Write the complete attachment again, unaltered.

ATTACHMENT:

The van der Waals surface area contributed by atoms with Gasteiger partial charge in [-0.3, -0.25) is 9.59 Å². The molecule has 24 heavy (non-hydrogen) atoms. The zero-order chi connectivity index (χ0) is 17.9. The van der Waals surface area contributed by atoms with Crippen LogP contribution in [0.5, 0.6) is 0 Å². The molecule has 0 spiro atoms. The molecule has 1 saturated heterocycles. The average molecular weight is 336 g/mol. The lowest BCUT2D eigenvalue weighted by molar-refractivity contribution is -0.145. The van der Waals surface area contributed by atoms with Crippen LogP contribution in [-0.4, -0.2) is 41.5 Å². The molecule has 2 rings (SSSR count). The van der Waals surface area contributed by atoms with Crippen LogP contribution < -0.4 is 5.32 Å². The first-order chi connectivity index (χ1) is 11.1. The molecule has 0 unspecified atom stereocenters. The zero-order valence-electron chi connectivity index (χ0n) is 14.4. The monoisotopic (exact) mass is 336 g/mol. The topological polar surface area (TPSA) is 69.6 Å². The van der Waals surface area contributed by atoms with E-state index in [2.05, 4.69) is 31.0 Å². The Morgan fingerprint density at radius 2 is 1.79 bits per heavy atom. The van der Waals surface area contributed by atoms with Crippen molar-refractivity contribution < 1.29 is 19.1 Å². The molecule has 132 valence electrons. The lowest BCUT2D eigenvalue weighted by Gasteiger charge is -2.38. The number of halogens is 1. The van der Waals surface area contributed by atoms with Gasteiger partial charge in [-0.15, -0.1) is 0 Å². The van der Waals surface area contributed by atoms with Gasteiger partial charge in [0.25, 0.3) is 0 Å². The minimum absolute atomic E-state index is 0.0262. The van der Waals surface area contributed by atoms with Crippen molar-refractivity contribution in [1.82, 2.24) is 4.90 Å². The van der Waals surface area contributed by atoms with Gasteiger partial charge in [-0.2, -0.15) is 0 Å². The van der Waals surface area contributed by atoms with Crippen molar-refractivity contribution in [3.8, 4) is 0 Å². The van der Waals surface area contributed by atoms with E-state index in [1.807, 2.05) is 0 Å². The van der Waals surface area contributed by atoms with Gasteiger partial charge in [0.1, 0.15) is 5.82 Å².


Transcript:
The van der Waals surface area contributed by atoms with Gasteiger partial charge in [-0.3, -0.25) is 9.59 Å². The molecule has 24 heavy (non-hydrogen) atoms. The zero-order chi connectivity index (χ0) is 17.9. The van der Waals surface area contributed by atoms with Crippen LogP contribution in [0.5, 0.6) is 0 Å². The molecule has 0 spiro atoms. The molecule has 1 saturated heterocycles. The average molecular weight is 336 g/mol. The lowest BCUT2D eigenvalue weighted by molar-refractivity contribution is -0.145. The van der Waals surface area contributed by atoms with Crippen LogP contribution in [-0.4, -0.2) is 41.5 Å². The molecule has 2 rings (SSSR count). The van der Waals surface area contributed by atoms with Crippen LogP contribution < -0.4 is 5.32 Å². The first-order chi connectivity index (χ1) is 11.1. The molecule has 0 unspecified atom stereocenters. The zero-order valence-electron chi connectivity index (χ0n) is 14.4. The monoisotopic (exact) mass is 336 g/mol. The topological polar surface area (TPSA) is 69.6 Å². The van der Waals surface area contributed by atoms with E-state index in [2.05, 4.69) is 31.0 Å². The Morgan fingerprint density at radius 2 is 1.79 bits per heavy atom. The van der Waals surface area contributed by atoms with Crippen molar-refractivity contribution < 1.29 is 19.1 Å². The molecule has 132 valence electrons. The lowest BCUT2D eigenvalue weighted by Gasteiger charge is -2.38. The number of halogens is 1. The van der Waals surface area contributed by atoms with Gasteiger partial charge in [-0.15, -0.1) is 0 Å². The van der Waals surface area contributed by atoms with Gasteiger partial charge in [0.25, 0.3) is 0 Å². The minimum absolute atomic E-state index is 0.0262. The van der Waals surface area contributed by atoms with Crippen molar-refractivity contribution in [1.82, 2.24) is 4.90 Å². The van der Waals surface area contributed by atoms with Gasteiger partial charge in [-0.2, -0.15) is 0 Å². The van der Waals surface area contributed by atoms with Crippen molar-refractivity contribution in [3.8, 4) is 0 Å². The van der Waals surface area contributed by atoms with E-state index in [1.807, 2.05) is 0 Å². The van der Waals surface area contributed by atoms with Gasteiger partial charge in [0.1, 0.15) is 5.82 Å².